Mobile and Modern Working – Advisory Series, August 2019
Smartphones are an essential part of the lives of most people worldwide yet for NHS staff, mobile working is not seen as a consistent feature. Jennifer Trueland reports on how and when that might change.
According to Phillipa Winter, mobile technology can make a huge difference to patient care, but only if you make it as easy as possible for staff to use it.
The CIO at Bolton NHS Foundation Trust is a firm believer in user-sensitive design, so much so that she effectively delayed the roll-out of a mobile electronic observations solution at the eleventh hour because she knew that as it stood, it simply wouldn’t wash with her workforce.
The problem is Bolton has been operating with a virtual desktop environment, both in hospital and community settings, where staff can literally tap to log on, then tap to log out.
“With the tap to log on to the virtual desktop, this means that if I, as a clinician or as CIO, want to go to anywhere else in the hospital, I can tap to log on and the desktop remains persistent,” says Winter.
“It’s easy – and it’s now embedded in the workflow.”
Promoting the right culture
The proposed new system, however, required a more arduous physical log on and out.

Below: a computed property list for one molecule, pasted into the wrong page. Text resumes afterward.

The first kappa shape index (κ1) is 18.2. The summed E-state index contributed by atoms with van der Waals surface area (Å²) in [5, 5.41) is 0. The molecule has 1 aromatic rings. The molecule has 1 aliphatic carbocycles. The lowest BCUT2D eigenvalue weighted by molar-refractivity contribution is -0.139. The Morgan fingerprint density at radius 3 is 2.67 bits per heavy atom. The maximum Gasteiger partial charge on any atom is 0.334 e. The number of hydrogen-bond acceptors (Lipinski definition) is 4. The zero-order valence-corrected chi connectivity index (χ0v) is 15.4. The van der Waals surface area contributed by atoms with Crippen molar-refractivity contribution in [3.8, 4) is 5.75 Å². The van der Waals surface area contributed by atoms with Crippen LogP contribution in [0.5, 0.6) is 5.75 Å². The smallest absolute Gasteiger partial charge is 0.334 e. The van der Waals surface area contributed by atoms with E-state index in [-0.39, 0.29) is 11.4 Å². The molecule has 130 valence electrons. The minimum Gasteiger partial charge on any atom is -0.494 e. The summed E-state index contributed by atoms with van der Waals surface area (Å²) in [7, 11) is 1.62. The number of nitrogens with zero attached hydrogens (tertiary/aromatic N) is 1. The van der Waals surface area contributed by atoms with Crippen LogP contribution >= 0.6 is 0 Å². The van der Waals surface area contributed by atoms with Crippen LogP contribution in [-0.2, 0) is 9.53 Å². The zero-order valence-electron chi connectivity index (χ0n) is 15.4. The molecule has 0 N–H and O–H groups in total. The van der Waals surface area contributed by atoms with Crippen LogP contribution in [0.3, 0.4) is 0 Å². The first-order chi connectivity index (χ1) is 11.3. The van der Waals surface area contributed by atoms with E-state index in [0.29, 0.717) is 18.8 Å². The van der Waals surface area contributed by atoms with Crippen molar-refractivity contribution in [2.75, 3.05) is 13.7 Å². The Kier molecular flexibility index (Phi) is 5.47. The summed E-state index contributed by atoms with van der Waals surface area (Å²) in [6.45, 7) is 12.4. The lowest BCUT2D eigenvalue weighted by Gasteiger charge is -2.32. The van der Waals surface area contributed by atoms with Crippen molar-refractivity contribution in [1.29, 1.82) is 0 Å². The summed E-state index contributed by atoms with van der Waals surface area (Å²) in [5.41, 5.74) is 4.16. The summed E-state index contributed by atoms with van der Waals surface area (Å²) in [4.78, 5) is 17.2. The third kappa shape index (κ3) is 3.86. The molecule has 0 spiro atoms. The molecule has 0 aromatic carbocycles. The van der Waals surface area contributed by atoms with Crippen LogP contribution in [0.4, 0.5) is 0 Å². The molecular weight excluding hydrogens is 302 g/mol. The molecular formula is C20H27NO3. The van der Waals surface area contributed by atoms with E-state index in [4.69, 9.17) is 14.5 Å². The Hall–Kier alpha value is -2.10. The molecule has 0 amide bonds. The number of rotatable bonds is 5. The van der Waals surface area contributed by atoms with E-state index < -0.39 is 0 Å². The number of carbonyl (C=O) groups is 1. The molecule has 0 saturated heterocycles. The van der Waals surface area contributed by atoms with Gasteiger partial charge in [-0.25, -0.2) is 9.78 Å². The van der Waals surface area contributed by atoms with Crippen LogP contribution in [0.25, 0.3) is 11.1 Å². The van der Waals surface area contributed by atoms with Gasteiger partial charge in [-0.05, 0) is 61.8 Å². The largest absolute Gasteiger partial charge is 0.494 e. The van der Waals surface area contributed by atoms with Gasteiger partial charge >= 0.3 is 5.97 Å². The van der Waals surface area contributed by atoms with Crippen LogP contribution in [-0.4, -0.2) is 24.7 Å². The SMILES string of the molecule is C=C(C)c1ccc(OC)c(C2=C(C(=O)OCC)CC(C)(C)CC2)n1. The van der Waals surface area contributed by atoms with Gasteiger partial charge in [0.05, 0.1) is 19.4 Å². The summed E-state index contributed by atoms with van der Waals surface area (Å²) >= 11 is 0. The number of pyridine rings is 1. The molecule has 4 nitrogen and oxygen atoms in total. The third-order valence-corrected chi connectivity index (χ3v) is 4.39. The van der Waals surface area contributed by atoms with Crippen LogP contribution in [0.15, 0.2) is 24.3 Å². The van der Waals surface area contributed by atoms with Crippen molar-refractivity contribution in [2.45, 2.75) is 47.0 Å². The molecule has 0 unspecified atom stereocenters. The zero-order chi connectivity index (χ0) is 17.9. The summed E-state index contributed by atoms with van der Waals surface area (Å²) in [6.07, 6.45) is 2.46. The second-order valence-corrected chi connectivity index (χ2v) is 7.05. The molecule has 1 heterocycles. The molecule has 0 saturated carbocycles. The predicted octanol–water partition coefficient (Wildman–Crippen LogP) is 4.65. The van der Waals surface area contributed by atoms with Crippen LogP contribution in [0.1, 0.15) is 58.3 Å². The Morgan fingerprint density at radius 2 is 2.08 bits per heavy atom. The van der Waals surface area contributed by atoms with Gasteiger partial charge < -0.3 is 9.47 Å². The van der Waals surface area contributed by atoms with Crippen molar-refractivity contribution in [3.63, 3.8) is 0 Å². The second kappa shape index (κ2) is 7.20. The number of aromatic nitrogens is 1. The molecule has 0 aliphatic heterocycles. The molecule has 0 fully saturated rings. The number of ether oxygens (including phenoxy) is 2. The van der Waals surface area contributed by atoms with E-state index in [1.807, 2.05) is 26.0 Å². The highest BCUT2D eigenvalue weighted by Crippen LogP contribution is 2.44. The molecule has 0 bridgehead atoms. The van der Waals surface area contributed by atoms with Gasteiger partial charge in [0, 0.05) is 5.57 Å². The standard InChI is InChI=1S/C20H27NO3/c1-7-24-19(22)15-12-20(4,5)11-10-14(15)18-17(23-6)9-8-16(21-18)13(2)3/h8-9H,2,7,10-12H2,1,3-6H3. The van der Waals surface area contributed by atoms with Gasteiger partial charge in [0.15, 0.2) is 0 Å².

On the wards, nursing staff are accustomed to tapping in and out of the desktop. The idea that they would have to pause to log on (and remember to log out) is simply no longer part of their workplace culture, Winter adds, which made the roll-out of the electronic observations solution problematic.
“For us, because of the nature of our estate, it was like ‘Oh my god, what are we going to do now?’ Because staff are not going to tolerate this,” Winter says.
“They won’t have it, because they are so used to having that ease of access, and we’ve had it for so long that it’s absolutely embedded into the way they work.
“We worked with a number of suppliers to do the mobile technology and the tap to log on, and that, for us, was the success, because I think that if we’d put out the devices asking them to put passwords in, they would not have used them.”
Harnessing the power of mobile
Mobile technology is increasingly part of life for most of us, including staff in the health and care sector. But it’s probably fair to say that while staff are increasingly digitally adept in their personal lives, the NHS, as a whole, has yet to harness it fully.
Winter believes that looking at what staff actually do, and making it as easy as possible to use technology, is vital to greater adoption.
“User-sensitive design is very important to me, as well as being CIO, I’m a clinician by background, and I believe that it has to be easy for users,” she says.
“I always say that the technology is there to facilitate them doing their job; they shouldn’t have to think about the technology. It is absolutely about facilitating the ease of use for them in their workflow, and not putting barriers in place.”
Unlocking the user engagement key
But how do you do that? Actually engaging with users at an early stage in the process is a good start, and this takes a particular kind of approach from developers.
According to Sarah Amani, co-founder of the newly inaugurated Shuri Network, the first NHS network of Black, Asian and Minority Ethnic women in health tech and digital health, involving clinicians in design is crucial.